To Huntington the “cultural core” of the United States was Anglo-Protestant, for “Americans have been extremely religious and overwhelmingly Christian throughout their history” (p. 83).  English speaking Protestants established both the 17th century colonies and the 18th century nation.  This was especially evident during the First Great Awakening, when “for the first time” people from all the colonies shared a “social, emotional, and religious experience.  It was a truly American movement and promoted a sense of transcolony consciousness, ideas, and themes, which were subsequently transferred from a religious to a political context” (p. 109).  Sustaining the dissenting tradition of the Puritans, a “‘Dissidence of dissent’ describes the history as well as the character of American Protestantism” (p. 65).  So too the vaunted American “individualism” and “work ethic” stem directly from the dissenting Protestant tradition. 

Since the ‘60s, however, the Anglo-Protestant culture in America has been seriously challenged by significant innovations, beginning with the promotion of a “multiculturalism” which is in “essence anti-European,” denigrating Eurocentric values and opposing “‘narrow Eurocentric concepts of American democratic principles, culture, and identity.’  It is basically an anti-Western ideology” (p. 171).  Such was recently promoted by Fr. Arturo Sosa, the Venezuelan now serving as Superior General of the Jesuits, who called the Catholic Church to “show the multicultural face of the God who revealed himself in Nazareth,” promote “universal citizenship” and ultimately “build a multicultural world.”  Multiculturalism now dominates the nation’s schools, so high school students learn more about Harriet Tubman than George Washington.   Stanford University now requires courses on minorities and women, but not on Western Civilization.  And at the beginning of the 21st century “none of the fifty top American colleges and universities required a course in American history” (p. 175). 

Another major challenge we now face is assimilating the 23 millions of immigrants who have come to the country during the past half-century.  Contrary to the half-truth promoted by “open borders” devotees, immigrants to America a century ago were hardly  the “wretched refuse” of the earth.  In fact, as Daniel Patrick Moynihan asserted, most of them were “‘extraordinary, enterprising, and self-sufficient folk who knew exactly what they were doing, and [were] doing it quite on their own’” (p. 189).  Thus the Irish and Italians quickly assimilated and embraced the cultural core of their new country.  They came to America wanting to become Americans.  Recent immigrants, however, frequently seek to preserve their own culture by retaining their own languages and seeking dual-citizenship status.  And if they do become citizens of the U.S. it is “not because they are attracted to America’s culture and Creed, but because they are attracted by government social welfare and affirmative action programs” (p. 219).  Of especial concern to Huntington is the unprecedented Mexican immigration and expansive Hispanization undertaken by folks who frequently think they are reclaiming lands lost in the 19th century.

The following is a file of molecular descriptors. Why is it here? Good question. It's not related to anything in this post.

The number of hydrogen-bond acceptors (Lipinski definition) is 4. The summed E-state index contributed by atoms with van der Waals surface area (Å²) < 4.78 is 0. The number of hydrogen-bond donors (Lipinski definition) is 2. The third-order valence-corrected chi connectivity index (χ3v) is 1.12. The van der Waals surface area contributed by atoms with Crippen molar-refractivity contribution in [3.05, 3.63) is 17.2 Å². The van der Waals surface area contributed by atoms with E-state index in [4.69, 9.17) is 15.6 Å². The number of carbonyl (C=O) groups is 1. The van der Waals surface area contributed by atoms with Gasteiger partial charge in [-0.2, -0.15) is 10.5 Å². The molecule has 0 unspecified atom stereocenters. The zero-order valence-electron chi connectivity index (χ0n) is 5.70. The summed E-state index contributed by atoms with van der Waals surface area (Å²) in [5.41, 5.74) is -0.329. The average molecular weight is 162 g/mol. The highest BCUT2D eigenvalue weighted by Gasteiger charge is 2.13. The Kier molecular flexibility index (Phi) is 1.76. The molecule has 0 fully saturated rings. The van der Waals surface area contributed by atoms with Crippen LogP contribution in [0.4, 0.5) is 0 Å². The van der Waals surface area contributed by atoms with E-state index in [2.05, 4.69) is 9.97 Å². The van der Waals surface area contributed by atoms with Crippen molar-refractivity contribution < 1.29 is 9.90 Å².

A final challenge to American identity is a “denationalization” process characterizing influential academic, business, and political elites—fully evident in Barack Obama’s expansive claim to be a citizen of the world.  So too the elite executives of Apple and Walmart and Amazon have few national loyalties.  This globalization of business, Huntington says, “is proving right Adam Smith’s observation that while ‘the proprietor of land is necessarily a citizen of the particular country in which is estate lies . . . the proprietor of stock is properly a citizen of the world and is not necessarily attached to any particular country’” (p. 267).